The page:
Paul Canoville was signed up in 1981 at the age of 19. From his first match he endured a torrid of racist abuse which continued for three years – but 40 years later black footballers still suffer on and off the pitch
Ex-footballer Paul Canoville was on the edge of his seat as he watched the penalty shootout at the finals of the Euro 2020.
The nail-biting last minutes of the match would determine if England would win their first major football tournament in 55 years.
When black players Marcus Rashford, Jadon Sancho and Bukayo Saka all missed their penalties Paul said he knew what would happen next.
As Chelsea’s first ever black player he was subjected to a catalogue of racist abuse which was so vile that he thought about walking off the pitch and never returning.
Four decades on and the 59-year-old grandad said he knew Rashford, Sancho and Saka would have to endure the same but this time it wouldn’t just be on the pitch – it would be on social media.
Chelsea FC via Getty Images)
He told the Mirror: “At least with the abuse I faced it was at the match and once I finished playing football I could forget about it. But now social media allows black footballers to be abused 24/7 with very little done to stop it.
“When it comes to racism it has moved from the terraces to social media. This is the new platform for racism in the sport and more needs to be done to wipe it out.”
Paul spoke to the Mirror exclusively after police made 11 arrests in connection with racist abuse towards the three black players back in July. The accused ranged in age from 18 to 63.
Chief Constable Mark Roberts, National Police Chiefs’ Council football policing lead, said: “There are people out there who believe they can hide behind a social media profile and get away with posting such abhorrent comments.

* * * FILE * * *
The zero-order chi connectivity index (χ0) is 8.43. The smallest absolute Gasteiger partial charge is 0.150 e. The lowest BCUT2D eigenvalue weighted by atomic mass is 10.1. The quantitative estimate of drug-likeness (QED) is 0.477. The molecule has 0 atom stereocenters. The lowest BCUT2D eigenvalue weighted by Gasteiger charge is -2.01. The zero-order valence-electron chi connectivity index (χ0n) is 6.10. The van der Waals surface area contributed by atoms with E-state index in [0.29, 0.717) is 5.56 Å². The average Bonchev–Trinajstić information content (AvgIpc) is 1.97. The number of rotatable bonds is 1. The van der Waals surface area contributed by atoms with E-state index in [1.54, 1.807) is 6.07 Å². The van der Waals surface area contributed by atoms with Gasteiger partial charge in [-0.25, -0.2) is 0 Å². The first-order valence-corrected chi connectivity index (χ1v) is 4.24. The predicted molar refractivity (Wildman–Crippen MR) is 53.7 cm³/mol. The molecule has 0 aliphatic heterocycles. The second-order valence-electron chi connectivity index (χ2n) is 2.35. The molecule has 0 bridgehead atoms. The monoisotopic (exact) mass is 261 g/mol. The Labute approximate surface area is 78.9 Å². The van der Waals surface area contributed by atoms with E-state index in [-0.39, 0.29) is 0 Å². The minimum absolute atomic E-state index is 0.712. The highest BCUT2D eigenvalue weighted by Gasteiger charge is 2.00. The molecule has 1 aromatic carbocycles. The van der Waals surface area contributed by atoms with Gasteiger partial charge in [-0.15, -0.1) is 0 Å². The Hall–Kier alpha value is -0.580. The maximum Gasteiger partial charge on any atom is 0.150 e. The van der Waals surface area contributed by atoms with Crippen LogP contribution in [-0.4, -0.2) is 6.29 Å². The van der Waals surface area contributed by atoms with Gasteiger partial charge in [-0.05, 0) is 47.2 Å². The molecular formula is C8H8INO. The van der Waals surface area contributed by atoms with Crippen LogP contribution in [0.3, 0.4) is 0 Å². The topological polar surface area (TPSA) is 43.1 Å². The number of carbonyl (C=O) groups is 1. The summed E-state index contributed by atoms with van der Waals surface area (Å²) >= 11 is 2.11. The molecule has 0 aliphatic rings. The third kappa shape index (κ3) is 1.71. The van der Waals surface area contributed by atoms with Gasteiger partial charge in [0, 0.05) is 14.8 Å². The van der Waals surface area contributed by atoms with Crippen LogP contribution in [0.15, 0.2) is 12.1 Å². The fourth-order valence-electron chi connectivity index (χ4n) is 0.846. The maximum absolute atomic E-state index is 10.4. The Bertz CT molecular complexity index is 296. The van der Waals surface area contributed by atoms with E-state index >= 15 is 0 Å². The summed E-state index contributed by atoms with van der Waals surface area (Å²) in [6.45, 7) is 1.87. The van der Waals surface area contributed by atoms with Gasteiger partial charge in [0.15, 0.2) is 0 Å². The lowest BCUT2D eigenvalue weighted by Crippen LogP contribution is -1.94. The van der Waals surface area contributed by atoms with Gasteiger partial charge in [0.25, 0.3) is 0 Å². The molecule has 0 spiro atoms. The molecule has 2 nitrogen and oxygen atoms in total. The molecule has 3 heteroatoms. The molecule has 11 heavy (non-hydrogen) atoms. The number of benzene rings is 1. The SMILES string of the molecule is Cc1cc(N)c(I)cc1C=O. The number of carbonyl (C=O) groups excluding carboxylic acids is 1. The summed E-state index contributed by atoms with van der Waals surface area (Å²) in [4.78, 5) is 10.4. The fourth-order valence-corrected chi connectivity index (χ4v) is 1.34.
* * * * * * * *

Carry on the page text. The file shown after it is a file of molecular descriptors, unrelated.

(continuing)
“They need to think again – we have investigators proactively seeking out abusive comments in connection to the match and, if they meet a criminal threshold, those posting them will be arrested.
Paul told the Mirror: “Taking a penalty is not an easy thing to do so for these three young players to receive abuse like this is sickening. But it has been going on for far too long.”
In 1981, Paul signalled a welcoming change in football after being signed to Chelsea as black footballers at the top were far and few between.
Cyrille Regis, Laurie Cunningham and Brendon Batson, who all played for West Bromwich Albion and were affectionately known as ‘The Three Degrees’, were among the small number of black players.
Paul was not only the same age as Bukayo at the time but both grew up in Southall in west London so he resonates with the talented teenager.
“Saka is just 19 and from the same neck of the woods as me so I understand where he’s coming from and it’s a big thing to be representing his country at such a young age,” he said.
“What happened to Saka and the others shows nothing has changed since the 80s when I was on the pitch but then racism isn’t just a football thing – it’s a society thing.”
Chelsea FC via Getty Images)
Recalling the first time he was subjected to racist abuse, Paul said he was unaware of the club’s ‘history’ and he was full of pride when he ran on to the pitch for the first time.
“My belly was chewing me up as I was so nervous,” he said.
“I heard shouting and then I realised they were shouting at me. We were playing against Crystal Palace so I thought it was their fans trying to put me off but then I realised it was from the Chelsea terraces.